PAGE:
Conservation Group Suing Texas Over Record Crane Die-Off

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    NEWSLETTERS

    AP
    Whooping cranes search for food in tall grass, Patuxent Research Refuge, Laurel, Maryland.

    A conservation group says state regulators are to blame for last year's record die-off in the world's only natural flock of endangered whooping cranes, alleging water-use policies dried up food and water supplies in their drought-stricken South Texas winter habitat.

    The Aransas Project informed leaders of the Texas Commission on Environmental Quality in a letter Monday that it plans to sue them under the Endangered Species Act to restrict how much water is taken from rivers that feed the crane's coastal nesting grounds.

    The commission has allowed too many water permits for the booming areas along the Guadalupe and San Antonio rivers, resulting in high salinity in marshlands and estuaries, the group said. That led to widespread malnutrition and 23 deaths among the crane population during the November to March period -- the most deaths in one winter since 1938 when the U.S. Fish and Wildlife Service began keeping record of the cranes at the Aransas National Wildlife Refuge near Corpus Christi.

    In an average winter season, only one crane dies. Only 247 of the birds survived last winter.

    "Based upon our studies, we believe that the primary cause of this massive crane mortality is the failure of the TCEQ officials to ensure sufficient freshwater inflows," the letter states.

    TCEQ spokeswoman Andrea Morrow said managing river flows is complex and that the agency "curtails, denies or allows diversions as conditions warrant." She said a state law passed in 2007 established a process for managing the flows.

    "The TCEQ is confident that this process will enhance our ability to protect wildlife dependent on these flows," Morrow said in an e-mailed statement.

    The whooping crane is the tallest bird in North America at about 5 feet. It was near extinction in 1941, with just 15 birds, but has been making a slow comeback. There are three flocks but only one migrates without human help, flying 2,400 miles each fall from Canada to the Texas Gulf Coast.

    "They are huge, beautiful, wonderful birds, and to see them malnourished and not making it, it's tough," said Jim Blackburn, attorney for The Aransas Project.

    Wildlife experts knew last winter would be tough for the 270 cranes in Texas last year because the south-central portion of the state had been under severe drought since 2007.

    The first clue to just how bad it was came in December, when Tom Stehn, the U.S. Fish and Wildlife Service's whooping crane coordinator, happened upon a crane sitting in the grass near a road. Stehn knew something was wrong because cranes rarely sit down, rarely leave the safety of water and will usually take off at the first sight of a human.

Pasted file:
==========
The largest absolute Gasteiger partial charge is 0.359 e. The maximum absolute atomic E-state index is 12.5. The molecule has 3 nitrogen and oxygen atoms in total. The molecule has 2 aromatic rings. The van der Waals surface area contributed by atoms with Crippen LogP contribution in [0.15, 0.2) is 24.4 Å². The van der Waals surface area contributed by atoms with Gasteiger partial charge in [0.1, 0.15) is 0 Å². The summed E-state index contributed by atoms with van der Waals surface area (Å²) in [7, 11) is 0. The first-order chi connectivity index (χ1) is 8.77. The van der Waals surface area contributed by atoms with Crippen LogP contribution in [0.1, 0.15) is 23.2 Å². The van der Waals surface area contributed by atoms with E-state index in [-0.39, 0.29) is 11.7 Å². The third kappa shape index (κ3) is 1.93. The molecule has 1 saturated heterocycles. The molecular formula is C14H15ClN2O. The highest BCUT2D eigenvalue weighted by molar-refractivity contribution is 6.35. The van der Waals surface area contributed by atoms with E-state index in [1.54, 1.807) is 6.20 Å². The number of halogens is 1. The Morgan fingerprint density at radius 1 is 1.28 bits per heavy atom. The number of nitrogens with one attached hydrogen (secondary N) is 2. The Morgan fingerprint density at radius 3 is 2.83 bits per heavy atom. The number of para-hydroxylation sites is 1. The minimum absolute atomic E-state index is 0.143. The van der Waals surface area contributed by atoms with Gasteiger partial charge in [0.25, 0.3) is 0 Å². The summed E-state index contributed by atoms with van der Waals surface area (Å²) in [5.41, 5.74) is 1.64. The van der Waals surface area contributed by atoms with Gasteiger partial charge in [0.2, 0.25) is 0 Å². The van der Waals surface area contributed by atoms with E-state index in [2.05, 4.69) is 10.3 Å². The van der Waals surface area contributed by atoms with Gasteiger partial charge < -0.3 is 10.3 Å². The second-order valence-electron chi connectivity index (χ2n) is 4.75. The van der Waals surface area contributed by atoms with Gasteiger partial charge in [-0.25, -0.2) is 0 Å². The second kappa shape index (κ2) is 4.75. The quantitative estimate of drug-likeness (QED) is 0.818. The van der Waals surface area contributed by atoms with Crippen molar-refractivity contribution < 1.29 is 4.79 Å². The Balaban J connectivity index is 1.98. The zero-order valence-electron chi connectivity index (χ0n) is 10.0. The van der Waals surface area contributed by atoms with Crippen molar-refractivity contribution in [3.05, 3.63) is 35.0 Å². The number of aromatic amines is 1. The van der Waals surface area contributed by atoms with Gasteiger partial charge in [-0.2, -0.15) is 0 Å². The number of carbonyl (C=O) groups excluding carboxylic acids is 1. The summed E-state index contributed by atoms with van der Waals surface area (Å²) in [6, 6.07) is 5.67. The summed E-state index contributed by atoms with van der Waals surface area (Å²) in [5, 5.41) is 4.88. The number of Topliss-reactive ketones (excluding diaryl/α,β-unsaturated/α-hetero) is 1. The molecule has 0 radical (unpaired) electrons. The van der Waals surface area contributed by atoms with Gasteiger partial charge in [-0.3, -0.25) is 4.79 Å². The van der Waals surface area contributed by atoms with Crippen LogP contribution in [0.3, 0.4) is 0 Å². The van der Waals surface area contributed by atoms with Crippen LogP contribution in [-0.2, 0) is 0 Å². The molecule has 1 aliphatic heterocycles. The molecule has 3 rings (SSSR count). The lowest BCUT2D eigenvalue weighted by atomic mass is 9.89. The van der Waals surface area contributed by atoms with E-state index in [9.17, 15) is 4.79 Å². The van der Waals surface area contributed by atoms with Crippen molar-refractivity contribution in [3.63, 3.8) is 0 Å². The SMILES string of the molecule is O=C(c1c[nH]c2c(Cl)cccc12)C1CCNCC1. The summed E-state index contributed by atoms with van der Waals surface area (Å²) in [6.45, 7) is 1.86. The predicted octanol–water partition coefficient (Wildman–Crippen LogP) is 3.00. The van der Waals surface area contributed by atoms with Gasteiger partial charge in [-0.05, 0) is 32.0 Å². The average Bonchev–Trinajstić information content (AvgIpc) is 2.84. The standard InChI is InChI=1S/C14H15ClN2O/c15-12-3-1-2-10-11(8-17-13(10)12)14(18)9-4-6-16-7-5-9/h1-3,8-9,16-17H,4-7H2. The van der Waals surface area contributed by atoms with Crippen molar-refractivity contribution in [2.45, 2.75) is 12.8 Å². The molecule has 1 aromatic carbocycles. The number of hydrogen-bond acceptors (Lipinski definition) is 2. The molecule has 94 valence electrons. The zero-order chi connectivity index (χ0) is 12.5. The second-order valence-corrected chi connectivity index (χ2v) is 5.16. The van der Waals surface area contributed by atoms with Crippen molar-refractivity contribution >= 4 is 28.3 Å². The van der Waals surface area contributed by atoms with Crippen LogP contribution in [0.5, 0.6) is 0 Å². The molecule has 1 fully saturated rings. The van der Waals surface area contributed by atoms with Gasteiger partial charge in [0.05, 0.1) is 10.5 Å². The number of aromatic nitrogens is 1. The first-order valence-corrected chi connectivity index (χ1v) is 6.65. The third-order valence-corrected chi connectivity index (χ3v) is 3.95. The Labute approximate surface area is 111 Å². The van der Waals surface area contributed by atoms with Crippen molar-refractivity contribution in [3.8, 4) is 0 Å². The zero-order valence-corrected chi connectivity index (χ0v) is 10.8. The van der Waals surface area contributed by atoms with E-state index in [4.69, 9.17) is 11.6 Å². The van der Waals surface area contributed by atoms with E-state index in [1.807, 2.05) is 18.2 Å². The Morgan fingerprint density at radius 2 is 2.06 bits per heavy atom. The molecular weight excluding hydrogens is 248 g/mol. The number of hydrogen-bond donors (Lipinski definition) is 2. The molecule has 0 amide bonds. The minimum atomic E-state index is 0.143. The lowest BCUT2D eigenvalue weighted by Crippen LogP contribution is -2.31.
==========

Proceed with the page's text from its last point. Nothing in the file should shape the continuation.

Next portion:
But this crane just sat still as Stehn slowly walked toward it, its normally pristine snow-white feathers a grimy gray. He scooped up the crane and it wilted in his arms, without the strength to even raise its head. The bird died minutes later, from starvation.

    "He did not try to get away from me. He did not peck at me. He did nothing," Stehn said. "I was amazed because when you're grabbing a whooping crane, they're pretty ferocious. They can peck you in the eyes and skulls and can kill you. ... That meant that crane was in really bad shape."

    That death prompted researchers to take a closer look at the entire flock, and they found numerous emaciated birds.

    Stehn said it became clear that the drought, coupled with the decreased freshwater inflows, had had drastically reduced water supplies and the cranes' favorite foods, wolfberries and blue crabs. So the cranes had to eat less nutritious foods and burn more energy seeking food and water, Stehn said. That left them weakened and more susceptible to disease as the tougher winter months came in.

    This year, there have been healthy rains that have eased drought conditions, but they came too late in the year to help the crabs much and the wolfberry crop was only fair, Stehn said.

    "It's not as dire as last fall, but still I'm very concerned," said Stehn, who is hoping all 247 cranes return.

    The Aransas Project was required to file the letter of intention to sue because it was suing under the federal Endangered Species Act. It must then wait 60 days before filing the lawsuit.

    The group's lawsuit will seek a conservation plan and an injunction barring TCEQ from approving new water permits without assurances that the whooping crane's habitat won't be harmed. The Aransas Project notes the problem goes beyond just the cranes, also hurting the fishing and tourism that are crucial to the region's economy.

    A look at the number of whooping crane deaths in the endangered bird's South Texas winter habitat in recent years, according to U.S. Fish and Wildlife Services statistics. Numbers include the crane's peak population for that year and the number to die in Texas.

         --2008: 270 cranes, 23 died.
         --2007: 266 cranes, 0 died.
         --2006: 237 cranes, 0 died.
         --2005: 220 cranes, 6 died.
         --2004: 217 cranes, 2 died.
         --2003: 194 cranes, 1 died.
         --2002: 185 cranes, 1 died.
         --2001: 176 cranes, 2 died.
         --2000: 180 cranes, 6 died.
         --1999: 188 cranes, 1 died.
         --1998: 183 cranes, 0 died.
         --1997: 182 cranes, 1 died.
         --1996: 160 cranes, 0 died.
         --1995: 158 cranes, 1 died.
         --1994: 133 cranes, 0 died.